The difference between oral and written Persian is of course not huge to raise serious concern. “But oral Persian changes at a faster pace.”

Thus, oral Persian takes over and officiates in a new written form. “There are numerous books now written in this style. The media and even official advertisements use the oral form; while the entire virtual space is now ruled by this language,” Shokrollahi said.

“Unlike in the past millennium, nearly all people are now accustomed to writing. But while the tide is turning in favor of oral form, other changes are also taking place that should be taken into account. Speed of communication is one of the recent changes, particularly in mobile texts that are more akin to oral language. Another change is introduction of symbols and ‘emojis’ that accelerate communication and compensate for the lack of words in expressing emotions.”

“The users do not regard Persian language as an asset. For them, the language is devoid of sentimental value, as is music, cinema and lifestyle. The new generation asks why they should write ‘Gorosne am’ (I’m hungry) while they say ‘Gorosname’.

Shokrollahi explained that introduction of new concepts and objects, simplification, mandatory abbreviation and the approach toward oral forms are all contributing to evolution of the language. “But the main concern is to what intellectual level such linguistic dynamism will lead us to.”

  Limited Vocabulary

“In recent years, a writing style has emerged with a very limited vocabulary, maybe even less than 300 words. When it comes to the mobile users, they mostly prefer their minimal language whose semantics are in written form. It is not clear whether this oral language can deal with the nuances of intellectual topics in the future.”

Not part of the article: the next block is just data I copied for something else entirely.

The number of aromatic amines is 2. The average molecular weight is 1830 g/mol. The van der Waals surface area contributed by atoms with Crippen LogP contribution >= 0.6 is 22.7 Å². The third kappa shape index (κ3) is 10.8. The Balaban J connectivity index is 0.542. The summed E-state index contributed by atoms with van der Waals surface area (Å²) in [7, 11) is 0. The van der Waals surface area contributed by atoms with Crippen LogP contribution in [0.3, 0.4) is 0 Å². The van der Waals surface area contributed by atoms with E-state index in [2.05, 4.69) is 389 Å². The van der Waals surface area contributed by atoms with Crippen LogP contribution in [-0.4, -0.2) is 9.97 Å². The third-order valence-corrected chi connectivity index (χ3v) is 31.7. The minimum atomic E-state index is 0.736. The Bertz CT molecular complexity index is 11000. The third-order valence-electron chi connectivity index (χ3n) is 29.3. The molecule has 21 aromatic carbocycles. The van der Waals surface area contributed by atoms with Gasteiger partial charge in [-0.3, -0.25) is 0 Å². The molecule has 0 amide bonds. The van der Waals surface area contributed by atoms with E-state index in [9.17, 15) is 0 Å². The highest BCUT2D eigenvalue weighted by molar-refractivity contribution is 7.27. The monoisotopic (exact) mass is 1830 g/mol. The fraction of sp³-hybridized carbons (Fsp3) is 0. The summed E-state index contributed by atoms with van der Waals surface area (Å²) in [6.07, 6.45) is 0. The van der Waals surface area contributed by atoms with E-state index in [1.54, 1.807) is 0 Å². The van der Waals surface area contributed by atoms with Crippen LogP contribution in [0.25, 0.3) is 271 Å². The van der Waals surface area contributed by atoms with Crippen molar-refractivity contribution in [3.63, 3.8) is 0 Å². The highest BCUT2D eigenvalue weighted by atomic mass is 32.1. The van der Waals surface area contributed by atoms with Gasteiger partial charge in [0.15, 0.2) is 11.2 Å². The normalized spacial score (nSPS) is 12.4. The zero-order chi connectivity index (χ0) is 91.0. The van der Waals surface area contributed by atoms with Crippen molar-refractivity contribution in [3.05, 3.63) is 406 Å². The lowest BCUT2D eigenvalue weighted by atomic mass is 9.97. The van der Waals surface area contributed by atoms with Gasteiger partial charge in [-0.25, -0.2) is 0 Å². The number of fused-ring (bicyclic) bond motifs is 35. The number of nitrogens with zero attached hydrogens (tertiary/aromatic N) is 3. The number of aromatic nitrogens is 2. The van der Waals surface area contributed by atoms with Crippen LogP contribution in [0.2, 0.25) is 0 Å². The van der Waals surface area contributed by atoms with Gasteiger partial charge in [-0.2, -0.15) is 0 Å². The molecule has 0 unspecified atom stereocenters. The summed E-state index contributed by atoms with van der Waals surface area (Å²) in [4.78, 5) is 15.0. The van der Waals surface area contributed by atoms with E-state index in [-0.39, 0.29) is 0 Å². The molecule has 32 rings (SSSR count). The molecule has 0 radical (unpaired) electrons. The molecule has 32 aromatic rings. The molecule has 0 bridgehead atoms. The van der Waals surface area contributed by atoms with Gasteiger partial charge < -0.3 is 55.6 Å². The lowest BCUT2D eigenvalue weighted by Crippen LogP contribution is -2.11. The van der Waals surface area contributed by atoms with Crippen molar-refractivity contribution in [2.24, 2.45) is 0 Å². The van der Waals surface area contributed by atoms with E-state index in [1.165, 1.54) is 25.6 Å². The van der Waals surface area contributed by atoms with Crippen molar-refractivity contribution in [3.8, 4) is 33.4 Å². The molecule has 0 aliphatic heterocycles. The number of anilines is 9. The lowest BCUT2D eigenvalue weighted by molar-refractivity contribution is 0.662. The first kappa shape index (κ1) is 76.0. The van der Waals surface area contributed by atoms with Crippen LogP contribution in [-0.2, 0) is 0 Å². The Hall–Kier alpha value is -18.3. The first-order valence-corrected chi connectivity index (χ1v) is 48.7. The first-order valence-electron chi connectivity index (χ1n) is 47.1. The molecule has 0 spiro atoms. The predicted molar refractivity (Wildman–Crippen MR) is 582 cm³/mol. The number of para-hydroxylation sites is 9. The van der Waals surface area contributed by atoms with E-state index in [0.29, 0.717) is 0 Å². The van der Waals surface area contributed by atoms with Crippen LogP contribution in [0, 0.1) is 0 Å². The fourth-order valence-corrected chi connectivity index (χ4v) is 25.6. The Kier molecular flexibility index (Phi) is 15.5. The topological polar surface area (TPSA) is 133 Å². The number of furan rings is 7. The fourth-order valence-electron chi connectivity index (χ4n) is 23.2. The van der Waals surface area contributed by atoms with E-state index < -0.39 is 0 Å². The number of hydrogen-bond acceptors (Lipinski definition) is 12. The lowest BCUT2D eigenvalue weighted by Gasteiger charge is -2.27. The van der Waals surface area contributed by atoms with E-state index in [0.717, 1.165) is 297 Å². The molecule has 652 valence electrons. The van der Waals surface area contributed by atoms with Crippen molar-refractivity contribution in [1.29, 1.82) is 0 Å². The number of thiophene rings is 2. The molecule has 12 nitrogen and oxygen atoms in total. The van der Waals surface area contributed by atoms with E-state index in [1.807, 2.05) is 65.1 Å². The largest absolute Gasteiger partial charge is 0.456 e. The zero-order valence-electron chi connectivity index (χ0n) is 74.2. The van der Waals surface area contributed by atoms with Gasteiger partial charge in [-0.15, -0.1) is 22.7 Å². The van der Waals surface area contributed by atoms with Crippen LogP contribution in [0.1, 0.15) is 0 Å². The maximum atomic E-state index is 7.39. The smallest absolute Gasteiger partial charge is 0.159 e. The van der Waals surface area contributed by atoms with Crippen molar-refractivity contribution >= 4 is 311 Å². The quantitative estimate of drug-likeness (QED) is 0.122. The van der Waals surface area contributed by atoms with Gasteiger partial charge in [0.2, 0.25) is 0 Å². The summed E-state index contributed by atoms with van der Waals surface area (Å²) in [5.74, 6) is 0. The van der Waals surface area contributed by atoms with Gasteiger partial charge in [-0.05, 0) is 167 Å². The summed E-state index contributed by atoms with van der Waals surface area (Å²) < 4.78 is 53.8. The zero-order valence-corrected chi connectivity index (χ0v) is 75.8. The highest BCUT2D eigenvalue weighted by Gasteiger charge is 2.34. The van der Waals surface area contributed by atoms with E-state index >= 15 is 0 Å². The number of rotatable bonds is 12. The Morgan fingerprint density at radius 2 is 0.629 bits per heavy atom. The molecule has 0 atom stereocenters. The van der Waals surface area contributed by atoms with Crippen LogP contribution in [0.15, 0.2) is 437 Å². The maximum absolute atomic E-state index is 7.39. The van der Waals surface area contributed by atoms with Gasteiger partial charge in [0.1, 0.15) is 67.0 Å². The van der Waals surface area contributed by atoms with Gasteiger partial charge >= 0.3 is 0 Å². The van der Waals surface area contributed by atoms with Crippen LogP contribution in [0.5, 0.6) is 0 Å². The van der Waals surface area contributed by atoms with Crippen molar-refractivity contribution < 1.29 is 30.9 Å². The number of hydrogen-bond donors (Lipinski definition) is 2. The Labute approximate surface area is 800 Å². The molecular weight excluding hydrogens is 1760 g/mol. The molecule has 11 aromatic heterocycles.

Limited vocabulary means limited thinking and even limited emotions. How can new definitions and theories be comprehended within this limitation? Both linguists as well as the Persian speakers are faced with more fundamental questions whose answers will provide a basis for future of the language, he added.

Safavi, 59, in his speech referred “to the misunderstandings that are quite frequent in virtual space.”

New technologies have facilitated communication between remote parts of the world which has become a global village. “We are entitled to use the communication technology, but we need time to incorporate its culture into our lives.”

“When our social ethos is different from that of a culture that is foreign, violence ensues.”

Virtual networks should exist. There is no need to worry about Persian language or script. But the virtual space or any borrowed technology should be accompanied with education, so that we know how to manage it. We are worried, because we are not trained.”

Poets like Sa’di and Ferdowsi will remain unaffected. “Even if we write in Armenian script, Hafez will still be the same. But what can we do about violence? This is the main question,” Safavi said.